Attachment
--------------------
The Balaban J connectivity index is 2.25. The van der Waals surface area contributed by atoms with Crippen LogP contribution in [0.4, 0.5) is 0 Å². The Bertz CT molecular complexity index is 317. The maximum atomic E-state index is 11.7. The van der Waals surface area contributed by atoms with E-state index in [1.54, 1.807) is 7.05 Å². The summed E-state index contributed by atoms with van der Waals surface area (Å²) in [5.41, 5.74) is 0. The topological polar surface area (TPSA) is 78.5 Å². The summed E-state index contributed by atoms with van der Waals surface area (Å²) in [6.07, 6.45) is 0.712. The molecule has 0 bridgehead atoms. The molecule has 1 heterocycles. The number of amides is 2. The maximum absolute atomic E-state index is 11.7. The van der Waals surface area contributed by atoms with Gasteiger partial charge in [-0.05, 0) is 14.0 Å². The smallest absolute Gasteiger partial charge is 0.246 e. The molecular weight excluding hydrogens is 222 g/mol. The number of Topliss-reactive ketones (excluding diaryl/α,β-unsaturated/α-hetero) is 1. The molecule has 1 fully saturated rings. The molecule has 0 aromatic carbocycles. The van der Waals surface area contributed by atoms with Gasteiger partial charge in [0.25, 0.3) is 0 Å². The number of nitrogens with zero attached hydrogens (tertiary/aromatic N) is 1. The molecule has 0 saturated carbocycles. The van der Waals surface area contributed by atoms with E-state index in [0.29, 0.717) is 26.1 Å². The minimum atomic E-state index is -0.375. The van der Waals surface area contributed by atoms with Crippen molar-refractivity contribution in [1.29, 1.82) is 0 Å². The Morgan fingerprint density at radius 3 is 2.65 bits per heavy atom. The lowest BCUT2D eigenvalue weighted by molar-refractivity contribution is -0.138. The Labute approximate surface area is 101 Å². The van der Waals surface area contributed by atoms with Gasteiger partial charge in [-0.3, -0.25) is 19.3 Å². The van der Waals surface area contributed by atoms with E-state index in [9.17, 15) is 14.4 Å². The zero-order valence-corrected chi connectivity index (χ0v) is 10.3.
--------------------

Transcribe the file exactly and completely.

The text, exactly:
The Balaban J connectivity index is 2.25. The van der Waals surface area contributed by atoms with Crippen LogP contribution in [0.4, 0.5) is 0 Å². The Bertz CT molecular complexity index is 317. The maximum atomic E-state index is 11.7. The van der Waals surface area contributed by atoms with E-state index in [1.54, 1.807) is 7.05 Å². The summed E-state index contributed by atoms with van der Waals surface area (Å²) in [5.41, 5.74) is 0. The topological polar surface area (TPSA) is 78.5 Å². The summed E-state index contributed by atoms with van der Waals surface area (Å²) in [6.07, 6.45) is 0.712. The molecule has 0 bridgehead atoms. The molecule has 1 heterocycles. The number of amides is 2. The maximum absolute atomic E-state index is 11.7. The van der Waals surface area contributed by atoms with Gasteiger partial charge in [-0.05, 0) is 14.0 Å². The smallest absolute Gasteiger partial charge is 0.246 e. The molecular weight excluding hydrogens is 222 g/mol. The number of Topliss-reactive ketones (excluding diaryl/α,β-unsaturated/α-hetero) is 1. The molecule has 1 fully saturated rings. The molecule has 0 aromatic carbocycles. The van der Waals surface area contributed by atoms with Gasteiger partial charge in [0.25, 0.3) is 0 Å². The number of nitrogens with zero attached hydrogens (tertiary/aromatic N) is 1. The molecule has 0 saturated carbocycles. The van der Waals surface area contributed by atoms with E-state index in [0.29, 0.717) is 26.1 Å². The minimum atomic E-state index is -0.375. The van der Waals surface area contributed by atoms with Crippen molar-refractivity contribution in [1.29, 1.82) is 0 Å². The Morgan fingerprint density at radius 3 is 2.65 bits per heavy atom. The lowest BCUT2D eigenvalue weighted by molar-refractivity contribution is -0.138. The Labute approximate surface area is 101 Å². The van der Waals surface area contributed by atoms with Gasteiger partial charge in [-0.3, -0.25) is 19.3 Å². The van der Waals surface area contributed by atoms with E-state index in [9.17, 15) is 14.4 Å². The zero-order valence-corrected chi connectivity index (χ0v) is 10.3.